Messaging app Signal has been overwhelmed by an influx of new users in the days since WhatsApp updated its data sharing policy to force users outside the UK and Europe to share information with parent company Facebook.
The company’s official account tweeted that verification codes for new users were being delayed by the sheer amount of new registrations, saying: “we can barely register our excitement”.
“New users in Europe should be able to register without delay again,” it said.
“We will continue to work with carriers to keep delivering a record-high number of Signal verification codes.”
While Signal did not respond to requests to confirm how many new users had joined the platform, it conceded it was “a whole lot“.
Signal is run by an independent non-profit and uses end-to-end encryption to secure messages and calls sent and made through it, free from adverts or tracking.
WhatsApp, which was acquired by Facebook in 2014, told its users at the time that their data would be kept private and not shared with its new owner.
However, it began sharing data with the social network two years later, giving users the choice to opt out.
A forthcoming update on 8 February means users living outside the UK and Europe will have to share personal data with Facebook as a condition of using the app. Declining the conditions will mean the app can no longer be used.
What data is being shared?
People living outside of Europe will need to agree to Facebook having access to their phone number and other information provided on registration (such as name), details of the device being used, the user’s IP address (which discloses internet connection location) and any payments made or received through the app in order to continue using it.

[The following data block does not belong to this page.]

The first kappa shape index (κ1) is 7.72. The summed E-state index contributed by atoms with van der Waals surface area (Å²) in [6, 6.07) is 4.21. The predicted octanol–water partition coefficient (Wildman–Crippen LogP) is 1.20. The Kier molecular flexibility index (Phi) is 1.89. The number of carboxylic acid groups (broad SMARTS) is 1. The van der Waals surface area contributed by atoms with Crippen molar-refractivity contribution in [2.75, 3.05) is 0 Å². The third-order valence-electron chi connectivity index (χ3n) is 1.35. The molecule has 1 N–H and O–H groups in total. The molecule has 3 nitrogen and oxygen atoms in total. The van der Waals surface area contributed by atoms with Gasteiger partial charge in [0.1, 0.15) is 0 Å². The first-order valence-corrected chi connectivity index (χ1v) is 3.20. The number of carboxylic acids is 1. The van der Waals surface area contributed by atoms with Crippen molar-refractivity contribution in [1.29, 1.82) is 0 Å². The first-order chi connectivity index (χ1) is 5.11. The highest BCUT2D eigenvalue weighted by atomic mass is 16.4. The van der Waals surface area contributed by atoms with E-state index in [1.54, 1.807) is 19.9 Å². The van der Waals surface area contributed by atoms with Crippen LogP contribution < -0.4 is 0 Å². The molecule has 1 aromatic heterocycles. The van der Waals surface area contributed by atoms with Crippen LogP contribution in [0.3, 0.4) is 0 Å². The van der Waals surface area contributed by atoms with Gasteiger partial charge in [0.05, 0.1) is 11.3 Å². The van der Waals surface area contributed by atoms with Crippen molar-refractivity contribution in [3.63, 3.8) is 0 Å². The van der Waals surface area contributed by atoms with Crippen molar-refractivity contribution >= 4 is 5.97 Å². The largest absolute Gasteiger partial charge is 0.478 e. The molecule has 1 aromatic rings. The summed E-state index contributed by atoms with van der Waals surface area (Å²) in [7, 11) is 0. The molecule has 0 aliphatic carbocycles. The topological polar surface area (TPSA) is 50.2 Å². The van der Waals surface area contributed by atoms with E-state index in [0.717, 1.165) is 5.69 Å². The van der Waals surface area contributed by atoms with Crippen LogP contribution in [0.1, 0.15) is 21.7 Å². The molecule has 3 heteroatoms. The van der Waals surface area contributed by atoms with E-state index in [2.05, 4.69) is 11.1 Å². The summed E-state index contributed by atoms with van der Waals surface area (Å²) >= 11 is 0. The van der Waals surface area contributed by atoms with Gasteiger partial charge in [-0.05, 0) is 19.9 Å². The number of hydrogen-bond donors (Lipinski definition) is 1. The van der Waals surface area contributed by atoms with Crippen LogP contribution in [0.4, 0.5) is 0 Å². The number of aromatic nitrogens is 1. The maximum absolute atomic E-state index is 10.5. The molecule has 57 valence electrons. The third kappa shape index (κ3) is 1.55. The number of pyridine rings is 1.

Elon Musk, the Tesla founder and recently-named richest known man in the world, encouraged his Twitter followers to sign up to the encrypted messaging app in the wake of the violent protests in the US Capitol, a sentiment echoed by whistleblower Edward Snowden.
“For the avoidance of any doubt, it is still the case that WhatsApp does not share European region WhatsApp user data with Facebook for the purpose of Facebook using this data to improve its products or advertisements.”
Future of WhatsApp data sharing
However, Facebook will be legally allowed to move the UK out of the EU’s privacy jurisdiction following the completion of Brexit, despite saying it has no intention to do so.
“Like other companies, Facebook has had to make changes to respond to Brexit and will be transferring legal responsibilities and obligations for UK users from Facebook Ireland to Facebook [as based in California],” the company told Reuters last year.
“There will be no change to the privacy controls or the services Facebook offers to people in the UK.”